Getting the public sector up to speed with customer service


Customer experience should be as important in the public sector as the private sectors says Salesforce’s Gavin Mee.

Gavin Mee

One click and there’s a taxi on the way to you. Two clicks and you’ve paid your bills. A swipe right and you’ve renewed your car insurance, WITH a discount! These days we expect effortless experiences from all brand interactions.

But when it comes to the public sector, citizens often complain of paper-only forms, long wait times and having the same conversation with multiple departments – because meeting customer expectations is just not possible for organisations which depend on siloed, legacy IT systems.

So when public sector leaders look to access appropriate tools and relevant data and create an open culture, they can also look to help their organisations to exceed the expectations of the citizens they serve – by changing their approach to technology.

So with these challenges front of mind, what tools can government organisations use to meet increasing citizen expectations?

Intelligent use of Data

The world today generates 2.5 quintillion bytes of data. In fact, 90% of the world’s data has been created in the last two years – and the public sector is part of that data proliferation. Some of this data comes from citizen touch-points: the calls to service centres, the tweets complaining about overflowing bins, or the services they’ve applied for.  Public sector organisations that capture, combine and share all of this data across departments can better understand their customers and deliver a better service.

An increasing amount of the data government agencies are sitting on comes from connected devices and the Internet of Things. This information can also place public sector staff in a much better position to deliver powerful services for its citizens.

For example, at local authority level, autonomous vehicles can integrate with a smart grid to find parking spots nearby. Using data from sensors in wheelie bins, waste management teams can better schedule refuse collection only when bins are full, saving precious resources and driving cost efficiencies.

Let’s take a look at the Driver and Vehicle Licensing Authority (DVLA), where Salesforce is fully supporting the modernisation of the Swansea contact centre. The DVLA handles an impressive 1.1 million customer contacts per month – much of it through their contact centre. Advisors use a single platform to answer phone, email, web chat, and social media queries, giving them a complete view of each customer’s history with the DVLA. This multi-channel approach to service has improved resolution rates and increased customer satisfaction to over 90%.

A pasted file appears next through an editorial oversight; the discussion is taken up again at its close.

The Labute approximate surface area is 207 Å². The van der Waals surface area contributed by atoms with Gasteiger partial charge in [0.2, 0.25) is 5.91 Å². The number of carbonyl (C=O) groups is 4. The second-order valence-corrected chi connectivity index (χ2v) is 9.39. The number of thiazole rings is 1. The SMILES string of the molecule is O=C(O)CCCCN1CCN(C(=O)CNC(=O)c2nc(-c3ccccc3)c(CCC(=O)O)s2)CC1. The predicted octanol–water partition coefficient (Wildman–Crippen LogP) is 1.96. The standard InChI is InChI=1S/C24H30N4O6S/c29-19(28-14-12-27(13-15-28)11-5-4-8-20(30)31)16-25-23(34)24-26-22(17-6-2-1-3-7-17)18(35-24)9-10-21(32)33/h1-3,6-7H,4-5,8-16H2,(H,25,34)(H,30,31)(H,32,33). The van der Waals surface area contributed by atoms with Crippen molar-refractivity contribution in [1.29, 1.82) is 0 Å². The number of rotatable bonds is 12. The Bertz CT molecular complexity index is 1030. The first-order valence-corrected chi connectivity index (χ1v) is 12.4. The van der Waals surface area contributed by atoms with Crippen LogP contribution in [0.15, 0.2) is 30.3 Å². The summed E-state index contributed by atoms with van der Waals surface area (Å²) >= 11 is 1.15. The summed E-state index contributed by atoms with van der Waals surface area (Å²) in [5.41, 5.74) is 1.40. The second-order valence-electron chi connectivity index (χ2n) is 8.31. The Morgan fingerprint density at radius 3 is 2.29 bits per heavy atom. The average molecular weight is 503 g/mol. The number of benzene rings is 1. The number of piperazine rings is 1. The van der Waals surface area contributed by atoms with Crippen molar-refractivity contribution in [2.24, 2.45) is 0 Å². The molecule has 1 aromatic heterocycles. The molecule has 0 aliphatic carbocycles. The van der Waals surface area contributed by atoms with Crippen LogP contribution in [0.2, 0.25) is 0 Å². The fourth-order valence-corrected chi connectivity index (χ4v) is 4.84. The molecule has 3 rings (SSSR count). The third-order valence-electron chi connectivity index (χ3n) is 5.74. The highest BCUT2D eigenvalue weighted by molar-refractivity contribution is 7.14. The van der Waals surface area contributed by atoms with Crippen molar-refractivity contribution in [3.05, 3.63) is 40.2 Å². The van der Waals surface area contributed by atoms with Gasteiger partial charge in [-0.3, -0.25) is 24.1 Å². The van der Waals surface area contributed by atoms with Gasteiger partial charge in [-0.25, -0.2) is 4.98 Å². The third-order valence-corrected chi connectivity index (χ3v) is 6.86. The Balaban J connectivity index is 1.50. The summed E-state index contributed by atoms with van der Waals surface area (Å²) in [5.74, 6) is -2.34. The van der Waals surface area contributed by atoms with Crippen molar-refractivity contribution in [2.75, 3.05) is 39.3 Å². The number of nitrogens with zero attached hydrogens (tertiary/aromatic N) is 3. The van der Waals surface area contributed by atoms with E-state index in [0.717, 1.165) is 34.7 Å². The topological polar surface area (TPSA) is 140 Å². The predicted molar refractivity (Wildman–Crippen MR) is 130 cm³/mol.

Employees have felt the benefits too – engagement levels for contact centre staff have risen so that the DVLA now has more than 70% of employees engaged – the highest of any central government agency.

Predictive analytics

Today we’re just at the start of the AI revolution, but it’s clear that over the next few years machine learning and predictive intelligence will revolutionise every industry, including public sector offices. This technology will literally transform public sector service delivery, offering data to help employees work faster, smarter, and more efficiently. Using machine learning, public sector organisations can automate tasks, deliver personalised communications to citizens at scale and help customer support be more proactive.

Predictive analytics can also help government agencies solve some of the problems that impede services. For example, e-researchers can use aggregated human behavioural data captured from a mobile network infrastructure, in combination with basic demographic information, to help predict where crime may occur. Experimental results showed almost a 70% success rate when predicting whether a specific area in the city will be a crime hotspot or not.

It’s also worth remembering that there’s a healthy appetite for AI among citizens too. Research shows that 48% of UK consumers and 75% of UK business buyers expect that, by 2020, companies will anticipate their needs and make relevant suggestions before they reach out. We’re already seeing great use cases in the private sector – such as chatbots and predictive recommendations – and there’s no reason why the public sector shouldn’t be benefiting from this opportunity too.

Harnessing intelligence

Customer experience is of the utmost importance. So, it is no wonder that citizens are demanding the same of the public sector that they do with private sector companies. But, as we all know, you can only surprise and delight your customers if you have a wealth of intelligence backing your interactions and outreach. AI and cloud technology provide agencies with the ability to benefit from predictive and actionable insights developed from the citizen interactions – helping them deliver more personal, innovative services. And that’s a government engagement citizens can get excited about!

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